There has been much written recently about Nature’s new link-sharing initiative. I am not going to go in depth into how it works, but essentially this allows for the sharing for links by people who already have access to them to those without access. A good summary, with links to numerous other posts (none of which are overly positive) has been written by Jon Tennant.
As a friend put it when I described it: “But we already have that”. And that is one of the problems that I have with this. It is not a major step forward. You still need to get a link from someone with access. The only difference is that this is officially sanctioned by the publisher, and can be tracked by them, unlike emailing the author or getting it from a friend. (Cue sarcastic “thank you for letting us share our own research, paid for with government money, for people not lucky enough to have a subscription”?) The addition of some news outlets in the list of people who can generate links is a good move, in my opinion, which I will talk about later.
However, why should people need to ask for a link? Making everything available to read (even using the crippled, proprietary ReadCube software) would have been a much bigger step to letting people get scientific papers.
However, in a way, I am glad that they did not. If DRM becomes common in science, this will lead to people getting more barriers put in their way, not less. Likening ReadCube to “iTunes for Papers” is on its own a damning indictment. Anything purporting to improve access to scholarly research needs to be removing barriers, not putting new ones in place, which is exactly what has happened here. Not being able to print a paper, or save a paper means that you can not do anything useful with it. Some people still prefer to read on paper, rather than a screen. Some people have visual impairments and need to use screenreaders, which do not seem to work in ReadCube. Some people would like to read things on their mobiles, which also does not work. This does not allow for people to do anything useful regarding datamining of the literature. All of this is a step backwards from the standard pdf, which allows for one to do all of these things.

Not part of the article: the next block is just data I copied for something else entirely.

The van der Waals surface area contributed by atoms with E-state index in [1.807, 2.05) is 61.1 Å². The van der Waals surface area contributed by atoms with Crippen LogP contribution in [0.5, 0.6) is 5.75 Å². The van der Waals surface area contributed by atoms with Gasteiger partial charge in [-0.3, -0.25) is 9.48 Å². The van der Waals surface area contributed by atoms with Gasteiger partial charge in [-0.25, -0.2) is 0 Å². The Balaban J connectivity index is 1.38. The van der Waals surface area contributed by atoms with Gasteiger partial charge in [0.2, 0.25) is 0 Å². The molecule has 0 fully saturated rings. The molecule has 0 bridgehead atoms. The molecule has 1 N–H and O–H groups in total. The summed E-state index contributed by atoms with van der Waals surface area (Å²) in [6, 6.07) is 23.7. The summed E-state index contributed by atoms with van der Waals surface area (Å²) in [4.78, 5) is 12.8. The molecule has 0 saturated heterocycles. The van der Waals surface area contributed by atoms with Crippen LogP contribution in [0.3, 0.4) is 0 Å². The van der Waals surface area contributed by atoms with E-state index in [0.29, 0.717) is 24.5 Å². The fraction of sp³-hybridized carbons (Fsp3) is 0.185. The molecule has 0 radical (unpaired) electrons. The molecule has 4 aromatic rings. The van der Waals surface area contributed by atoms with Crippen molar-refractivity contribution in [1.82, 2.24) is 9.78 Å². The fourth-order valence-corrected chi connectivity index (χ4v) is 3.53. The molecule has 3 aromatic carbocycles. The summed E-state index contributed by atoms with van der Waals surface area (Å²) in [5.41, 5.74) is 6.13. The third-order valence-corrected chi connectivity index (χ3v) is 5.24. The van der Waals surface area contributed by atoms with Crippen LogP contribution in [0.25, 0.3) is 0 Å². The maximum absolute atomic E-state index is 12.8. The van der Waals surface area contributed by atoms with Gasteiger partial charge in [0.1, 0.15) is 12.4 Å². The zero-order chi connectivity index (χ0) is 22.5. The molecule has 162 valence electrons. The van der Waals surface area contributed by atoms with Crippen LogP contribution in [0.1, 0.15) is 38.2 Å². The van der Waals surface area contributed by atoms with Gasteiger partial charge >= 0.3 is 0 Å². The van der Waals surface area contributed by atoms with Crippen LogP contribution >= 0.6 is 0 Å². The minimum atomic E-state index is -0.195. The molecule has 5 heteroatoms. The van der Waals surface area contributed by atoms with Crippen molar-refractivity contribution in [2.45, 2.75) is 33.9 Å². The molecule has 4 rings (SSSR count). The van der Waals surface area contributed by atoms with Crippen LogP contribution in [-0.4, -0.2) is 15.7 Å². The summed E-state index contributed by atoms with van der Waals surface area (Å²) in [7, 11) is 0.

So how likely are people to use this link-sharing initiative (which is slated to run for a year)? I suspect that most researchers will carry on with what we have now, because this is not really going to help. So maybe this will go away after a year because of insufficient uptake. Maybe another initiative, to force use of ReadCube on scientists will happen, especially if people like (Ross Mounce)[http://rossmounce.co.uk/2014/12/02/beggar-access/] are right about this being an attempt to start gaming the alternative metric system and increase uptake of subsidiaries of MacMillan like ReadCube. On the other hand, the ability to embed a paper in news articles (which people are anyway doing without all the restrictions when reporting on papers in PLoS or PeerJ and other Open Access journals…) is a positive, since it allows for the general public to at least read the papers. But this step is not big enough for science, and might not even be in the right direction.
1: who is not into Open* but hears far too much about it, and knows about things like #ICanHazPDF and the Open Access Button. ^
2: note that I have not said “get access”, because I feel that access means that I can do much more with it: printing, saving, text-mining. ^
3: These points are expressed more clearly in Peter Murray-Rust’s post. ^